Students Plan New Safe Ride ScheduleBy Vipul Bhushan
A new route and timetable for the Safe Ride program will take effect on Monday. The new system is based on the work of seven undergraduates who studied the system in Transportation Laboratory (1.102).
According to Anne P. Glavin, chief of Campus Police, the new routes and schedules will be evaluated over the summer and revised by the fall.
The class project was described as excellent by class instructor Thomas F. Humphrey, principal research associate at the Center for Transportation Studies. It was also well received by the administration. Glavin commended the work, and credited the students and the Graduate Student Council with providing the catalyst for the Safe Ride changes.
Stephen D. Immerman, director of special services, added that the students' work has also saved MIT "thousands of dollars in consulting fees."
Concern about problems with Safe Ride surfaced in the GSC's Housing and Community Affairs Committee after the murder of Yngve K. Raustein '94 early last fall, according to committee co-chairmen Jonathan D. Baker G and Chin Hwee Tan G. Safe Ride was "being poorly utilized," Baker said.
The GSC discovered that many students do not use Safe Ride because it does not have a regular schedule when it examined the results of a safety survey conducted last Registration Day. Almost half of the respondents had never used Safe Ride, and another quarter only used it a few times per year, according to survey results.
Cuthbert suggested project
David S. Cuthbert, GSC vice president, suggested the project to the class. He served as mentor to the student project and also worked with the administration to see the plan realized.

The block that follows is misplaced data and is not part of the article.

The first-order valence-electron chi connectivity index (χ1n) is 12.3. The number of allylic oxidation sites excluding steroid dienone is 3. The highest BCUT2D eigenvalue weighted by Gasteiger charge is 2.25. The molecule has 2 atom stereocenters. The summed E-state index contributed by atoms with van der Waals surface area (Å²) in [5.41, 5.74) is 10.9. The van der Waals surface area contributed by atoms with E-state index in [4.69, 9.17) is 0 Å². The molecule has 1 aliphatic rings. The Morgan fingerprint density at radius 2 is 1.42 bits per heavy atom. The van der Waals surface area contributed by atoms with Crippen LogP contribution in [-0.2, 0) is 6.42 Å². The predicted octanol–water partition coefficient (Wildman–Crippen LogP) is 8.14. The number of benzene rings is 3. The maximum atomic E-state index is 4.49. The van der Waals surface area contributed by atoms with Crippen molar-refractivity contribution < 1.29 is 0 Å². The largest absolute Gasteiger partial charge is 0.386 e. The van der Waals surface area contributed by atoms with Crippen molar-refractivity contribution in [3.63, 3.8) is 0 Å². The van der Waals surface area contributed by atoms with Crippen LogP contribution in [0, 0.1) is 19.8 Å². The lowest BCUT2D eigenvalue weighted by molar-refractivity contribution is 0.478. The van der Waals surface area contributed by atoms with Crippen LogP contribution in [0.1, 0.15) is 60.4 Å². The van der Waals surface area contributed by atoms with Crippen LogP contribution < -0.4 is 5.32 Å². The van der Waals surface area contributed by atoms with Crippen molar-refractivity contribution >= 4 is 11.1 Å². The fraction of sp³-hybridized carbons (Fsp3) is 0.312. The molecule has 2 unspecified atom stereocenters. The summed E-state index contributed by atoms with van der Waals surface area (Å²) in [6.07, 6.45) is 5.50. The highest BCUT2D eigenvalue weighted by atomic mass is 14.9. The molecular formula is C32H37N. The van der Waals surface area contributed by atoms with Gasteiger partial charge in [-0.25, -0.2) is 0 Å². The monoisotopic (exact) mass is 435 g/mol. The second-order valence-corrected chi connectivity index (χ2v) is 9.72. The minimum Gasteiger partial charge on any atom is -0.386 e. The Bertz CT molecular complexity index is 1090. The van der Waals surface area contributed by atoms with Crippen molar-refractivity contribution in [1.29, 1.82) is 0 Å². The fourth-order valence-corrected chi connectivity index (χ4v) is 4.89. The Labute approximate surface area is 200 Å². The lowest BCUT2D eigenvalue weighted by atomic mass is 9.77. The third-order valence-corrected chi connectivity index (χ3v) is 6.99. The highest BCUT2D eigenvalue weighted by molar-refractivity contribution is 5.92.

Baker and Tan spoke with Glavin and Immerman in November. Glavin and Immerman initially wanted to hire outside contractors to suggest improvements to Safe Ride, but "we thought we could do it faster and sooner and cheaper," Baker said. He also thought they would have "more influence over the project."
Cuthbert later suggested the idea to the class. Seven students adopted the project and proceeded to ride the vans to collect data and formulate suggestions for schedule and route improvement.
"The administration is taking this seriously," said Cuthbert. He and the class group made an interim schedule, which they presented to Immerman in March. The interim schedule was implemented in April, along with some minor route modifications, such as the addition of a stop at the Kendall Square T station on the Cambridge route and one at the intersection of Massachusetts Avenue and Beacon Street on the Boston route, said Cuthbert.
The Safe Ride service is expanding and evolving, Immerman said. Seven thousand people used the Campus Police on-call escort service annually before the advent of Safe Ride, but last year's total van ridership was over 55,000, Glavin said. Both Glavin and Immerman described the service as a "victim of its own success."
The students made suggestions to expand the service, including the addition of airport service before holidays and daytime service during the winter. Immerman cited cost as the major factor limiting Safe Ride service expansion, saying that current operating expenses exceeded $250 thousand annually.
All those involved with Safe Ride stressed the importance of maintaining Safe Ride as a safety service and not a convenience shuttle. Speed will be sacrificed in favor of dependability, Cuthbert said. He also hopes that drivers would be more diligent in following the schedule.
Suggestions to expand Safe Ride to daytime or extensive off-campus service "are above and beyond what the campus police should be worried about," Glavin said.
These expansions will probably not be made in the near future, Immerman said. However, "sooner or later, we will have a full-blown [shuttle] system," he said.